http://racehist.blogspot.com/2009/01/old-rich-more-conservative-than-new.html

    On the Social Register: I agree that it can serve as a useful, objective indicator on questions like this, particularly for the period you mention (with the understanding the “upper class” defined this way will obviously not be perfectly concordant the “upper class” defined some other way). But I’m fairly certain I’m right: the NY Social Register included thousands of nuclear families (I don’t know how many distinct surnames) from the outset, and there was no period when it did not include thousands of families.

  131. Bull’s eye! Your supposition is correct: my cousins who made names for themselves did indeed do so in the media. So you are probably correct about self selection (not to mention survival strategy). They also all moved out West to California, which can’t have helped either.
    One quick (and final: I don’t think anybody is paying much attention to this exchange any longer) word about the SR. In 1938 the cities covered with individual volumes were New York, Washington DC, Philadelphia & Wilmington, Chicago, Boston, St Louis, Pittsburgh, Cleveland, Cincinnati & Dayton, San Francisco, Baltimore, and Buffalo. The “Locater” from that year has 1000 pages with some 70 individual names per page: 70,000 people. There are usually five to ten families per page, although there are ten pages of Smiths, and seven of Clarks; let’s round it out to 10,000 families for twelve cities. It is clear from this that New York, far and away the largest city, will indeed have “thousands” of families included (from my copy of the 1952 edition I judge it to be roughly 3,000). So you are correct for that era. It is still not a large number when one remembers the city’s then population of nearly 8 million.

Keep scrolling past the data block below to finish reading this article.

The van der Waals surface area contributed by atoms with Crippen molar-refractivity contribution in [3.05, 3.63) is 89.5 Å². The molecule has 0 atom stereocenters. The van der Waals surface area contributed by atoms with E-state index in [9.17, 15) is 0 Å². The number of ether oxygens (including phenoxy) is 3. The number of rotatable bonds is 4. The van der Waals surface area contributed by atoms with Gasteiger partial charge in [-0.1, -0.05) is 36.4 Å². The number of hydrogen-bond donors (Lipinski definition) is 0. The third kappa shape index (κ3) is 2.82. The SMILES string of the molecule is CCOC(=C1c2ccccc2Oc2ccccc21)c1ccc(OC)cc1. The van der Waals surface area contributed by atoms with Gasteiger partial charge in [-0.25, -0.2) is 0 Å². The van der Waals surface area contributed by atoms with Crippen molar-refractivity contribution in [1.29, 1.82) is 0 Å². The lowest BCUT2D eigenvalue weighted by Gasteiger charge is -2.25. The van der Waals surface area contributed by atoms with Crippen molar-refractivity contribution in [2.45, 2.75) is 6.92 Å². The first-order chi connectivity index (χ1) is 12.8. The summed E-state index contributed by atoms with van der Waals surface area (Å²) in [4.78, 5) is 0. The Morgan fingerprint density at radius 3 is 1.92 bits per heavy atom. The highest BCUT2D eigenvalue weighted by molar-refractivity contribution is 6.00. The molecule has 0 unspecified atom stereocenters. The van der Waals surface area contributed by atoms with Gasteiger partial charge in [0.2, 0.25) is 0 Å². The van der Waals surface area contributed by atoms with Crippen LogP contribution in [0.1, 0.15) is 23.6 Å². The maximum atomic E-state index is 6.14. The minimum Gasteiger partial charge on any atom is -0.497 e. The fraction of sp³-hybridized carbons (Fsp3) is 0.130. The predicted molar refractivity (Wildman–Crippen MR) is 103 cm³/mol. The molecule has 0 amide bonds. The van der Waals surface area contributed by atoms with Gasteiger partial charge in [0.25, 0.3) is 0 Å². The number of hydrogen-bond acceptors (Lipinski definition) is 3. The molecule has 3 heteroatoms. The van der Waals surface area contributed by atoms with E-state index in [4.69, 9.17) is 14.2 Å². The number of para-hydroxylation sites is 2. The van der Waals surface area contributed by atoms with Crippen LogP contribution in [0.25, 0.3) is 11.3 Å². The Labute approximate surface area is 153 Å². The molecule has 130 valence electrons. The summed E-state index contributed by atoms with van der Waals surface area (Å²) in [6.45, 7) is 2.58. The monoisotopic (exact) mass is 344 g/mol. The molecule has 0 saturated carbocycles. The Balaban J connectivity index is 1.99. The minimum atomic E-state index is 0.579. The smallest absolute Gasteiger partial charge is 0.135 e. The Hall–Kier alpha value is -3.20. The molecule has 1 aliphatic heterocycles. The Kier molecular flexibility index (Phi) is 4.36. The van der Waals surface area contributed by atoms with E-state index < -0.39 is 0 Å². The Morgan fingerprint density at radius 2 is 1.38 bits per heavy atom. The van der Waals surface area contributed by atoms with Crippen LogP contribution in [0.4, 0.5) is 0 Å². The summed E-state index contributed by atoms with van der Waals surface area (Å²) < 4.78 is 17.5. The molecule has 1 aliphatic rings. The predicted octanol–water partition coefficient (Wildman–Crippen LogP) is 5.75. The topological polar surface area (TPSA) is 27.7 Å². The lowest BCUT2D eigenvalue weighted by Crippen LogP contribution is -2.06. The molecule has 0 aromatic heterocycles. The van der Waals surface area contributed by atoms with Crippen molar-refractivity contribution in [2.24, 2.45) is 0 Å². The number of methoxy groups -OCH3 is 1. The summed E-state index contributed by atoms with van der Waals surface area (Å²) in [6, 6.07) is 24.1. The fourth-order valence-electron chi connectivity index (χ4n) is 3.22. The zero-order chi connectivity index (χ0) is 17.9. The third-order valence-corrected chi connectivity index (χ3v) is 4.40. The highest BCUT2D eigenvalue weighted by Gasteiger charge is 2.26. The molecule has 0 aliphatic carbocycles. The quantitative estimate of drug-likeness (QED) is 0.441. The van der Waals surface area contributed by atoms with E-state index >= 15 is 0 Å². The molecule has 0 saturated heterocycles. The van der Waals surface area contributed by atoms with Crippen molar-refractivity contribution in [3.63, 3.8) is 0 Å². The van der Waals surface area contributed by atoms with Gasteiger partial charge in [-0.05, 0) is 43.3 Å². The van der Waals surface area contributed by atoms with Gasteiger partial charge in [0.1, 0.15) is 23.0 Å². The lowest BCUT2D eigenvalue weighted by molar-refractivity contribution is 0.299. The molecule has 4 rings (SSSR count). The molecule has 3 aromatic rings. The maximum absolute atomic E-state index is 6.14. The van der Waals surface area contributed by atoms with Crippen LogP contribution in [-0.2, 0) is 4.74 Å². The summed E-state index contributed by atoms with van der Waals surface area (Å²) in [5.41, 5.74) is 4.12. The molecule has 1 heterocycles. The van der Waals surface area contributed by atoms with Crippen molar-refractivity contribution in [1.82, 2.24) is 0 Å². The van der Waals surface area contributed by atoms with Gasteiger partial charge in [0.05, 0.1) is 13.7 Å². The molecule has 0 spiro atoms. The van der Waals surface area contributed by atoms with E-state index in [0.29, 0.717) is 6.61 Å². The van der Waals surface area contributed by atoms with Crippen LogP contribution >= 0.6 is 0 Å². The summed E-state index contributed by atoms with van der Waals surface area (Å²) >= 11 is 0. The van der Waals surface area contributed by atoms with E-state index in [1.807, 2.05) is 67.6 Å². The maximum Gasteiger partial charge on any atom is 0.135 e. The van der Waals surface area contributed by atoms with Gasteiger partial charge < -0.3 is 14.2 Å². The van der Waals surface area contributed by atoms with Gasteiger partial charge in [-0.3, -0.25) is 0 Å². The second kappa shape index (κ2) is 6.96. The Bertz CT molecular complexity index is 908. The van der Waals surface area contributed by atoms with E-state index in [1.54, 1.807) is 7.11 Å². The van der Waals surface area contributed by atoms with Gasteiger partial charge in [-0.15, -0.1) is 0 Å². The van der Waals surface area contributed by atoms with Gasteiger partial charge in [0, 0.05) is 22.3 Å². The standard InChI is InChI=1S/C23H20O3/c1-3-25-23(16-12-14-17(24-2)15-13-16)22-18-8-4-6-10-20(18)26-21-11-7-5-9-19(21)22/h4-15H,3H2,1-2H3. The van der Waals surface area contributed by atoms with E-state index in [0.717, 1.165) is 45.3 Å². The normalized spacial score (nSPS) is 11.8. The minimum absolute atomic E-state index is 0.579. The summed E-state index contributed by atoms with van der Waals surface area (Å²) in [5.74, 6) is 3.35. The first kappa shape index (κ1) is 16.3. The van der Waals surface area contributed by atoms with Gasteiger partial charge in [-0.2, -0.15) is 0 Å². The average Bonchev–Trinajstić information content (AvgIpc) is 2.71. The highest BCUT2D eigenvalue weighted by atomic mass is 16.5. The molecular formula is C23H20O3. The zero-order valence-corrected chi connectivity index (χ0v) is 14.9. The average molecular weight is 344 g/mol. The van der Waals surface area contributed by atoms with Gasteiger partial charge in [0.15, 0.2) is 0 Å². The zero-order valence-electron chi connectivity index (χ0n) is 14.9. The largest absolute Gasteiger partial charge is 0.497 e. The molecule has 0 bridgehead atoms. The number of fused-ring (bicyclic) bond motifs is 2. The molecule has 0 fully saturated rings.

However the 1887 and first edition has only 3600 people, say 400 families (ring a bell?), when the city’s population was 1.5 million. Population goes up around 5.5 times; SR families goes up a bit over 7 times. Some inflation, but not too much, so I think that one can conclude that the editors used quite objective measures as to who was in and who was out.
    The best thing to have come out of this for me is the discovery of your site, which up till now I had somehow missed. I shall go back to your very first posts and go through them all – Steve, you have a serious rival!